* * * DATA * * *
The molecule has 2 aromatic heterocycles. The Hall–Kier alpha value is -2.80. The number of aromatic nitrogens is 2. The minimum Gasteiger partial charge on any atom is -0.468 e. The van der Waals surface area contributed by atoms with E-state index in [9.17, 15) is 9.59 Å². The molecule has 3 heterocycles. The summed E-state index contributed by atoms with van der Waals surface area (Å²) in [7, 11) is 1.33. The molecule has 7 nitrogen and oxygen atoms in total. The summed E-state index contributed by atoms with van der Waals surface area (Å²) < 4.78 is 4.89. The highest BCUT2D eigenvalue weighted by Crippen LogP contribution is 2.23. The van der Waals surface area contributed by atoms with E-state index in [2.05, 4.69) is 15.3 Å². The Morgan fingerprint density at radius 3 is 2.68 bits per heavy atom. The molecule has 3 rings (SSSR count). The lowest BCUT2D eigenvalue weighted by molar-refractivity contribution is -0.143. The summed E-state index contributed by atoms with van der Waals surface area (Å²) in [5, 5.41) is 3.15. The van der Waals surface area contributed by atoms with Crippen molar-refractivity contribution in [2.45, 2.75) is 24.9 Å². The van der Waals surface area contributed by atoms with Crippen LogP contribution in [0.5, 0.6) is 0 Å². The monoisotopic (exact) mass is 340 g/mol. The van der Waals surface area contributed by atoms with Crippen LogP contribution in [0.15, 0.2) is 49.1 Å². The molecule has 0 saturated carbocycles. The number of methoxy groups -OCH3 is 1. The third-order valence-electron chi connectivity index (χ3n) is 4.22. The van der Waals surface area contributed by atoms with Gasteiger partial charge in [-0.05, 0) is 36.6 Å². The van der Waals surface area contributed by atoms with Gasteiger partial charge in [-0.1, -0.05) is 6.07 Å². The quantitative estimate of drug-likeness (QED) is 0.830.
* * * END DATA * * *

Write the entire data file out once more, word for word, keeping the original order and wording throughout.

The molecule has 2 aromatic heterocycles. The Hall–Kier alpha value is -2.80. The number of aromatic nitrogens is 2. The minimum Gasteiger partial charge on any atom is -0.468 e. The van der Waals surface area contributed by atoms with E-state index in [9.17, 15) is 9.59 Å². The molecule has 3 heterocycles. The summed E-state index contributed by atoms with van der Waals surface area (Å²) in [7, 11) is 1.33. The molecule has 7 nitrogen and oxygen atoms in total. The summed E-state index contributed by atoms with van der Waals surface area (Å²) < 4.78 is 4.89. The highest BCUT2D eigenvalue weighted by Crippen LogP contribution is 2.23. The van der Waals surface area contributed by atoms with E-state index in [2.05, 4.69) is 15.3 Å². The Morgan fingerprint density at radius 3 is 2.68 bits per heavy atom. The molecule has 3 rings (SSSR count). The lowest BCUT2D eigenvalue weighted by molar-refractivity contribution is -0.143. The summed E-state index contributed by atoms with van der Waals surface area (Å²) in [5, 5.41) is 3.15. The van der Waals surface area contributed by atoms with Crippen molar-refractivity contribution in [2.45, 2.75) is 24.9 Å². The van der Waals surface area contributed by atoms with Crippen LogP contribution in [0.5, 0.6) is 0 Å². The monoisotopic (exact) mass is 340 g/mol. The van der Waals surface area contributed by atoms with Crippen LogP contribution in [0.15, 0.2) is 49.1 Å². The molecule has 0 saturated carbocycles. The number of methoxy groups -OCH3 is 1. The third-order valence-electron chi connectivity index (χ3n) is 4.22. The van der Waals surface area contributed by atoms with Gasteiger partial charge in [-0.05, 0) is 36.6 Å². The van der Waals surface area contributed by atoms with Gasteiger partial charge in [-0.1, -0.05) is 6.07 Å². The quantitative estimate of drug-likeness (QED) is 0.830.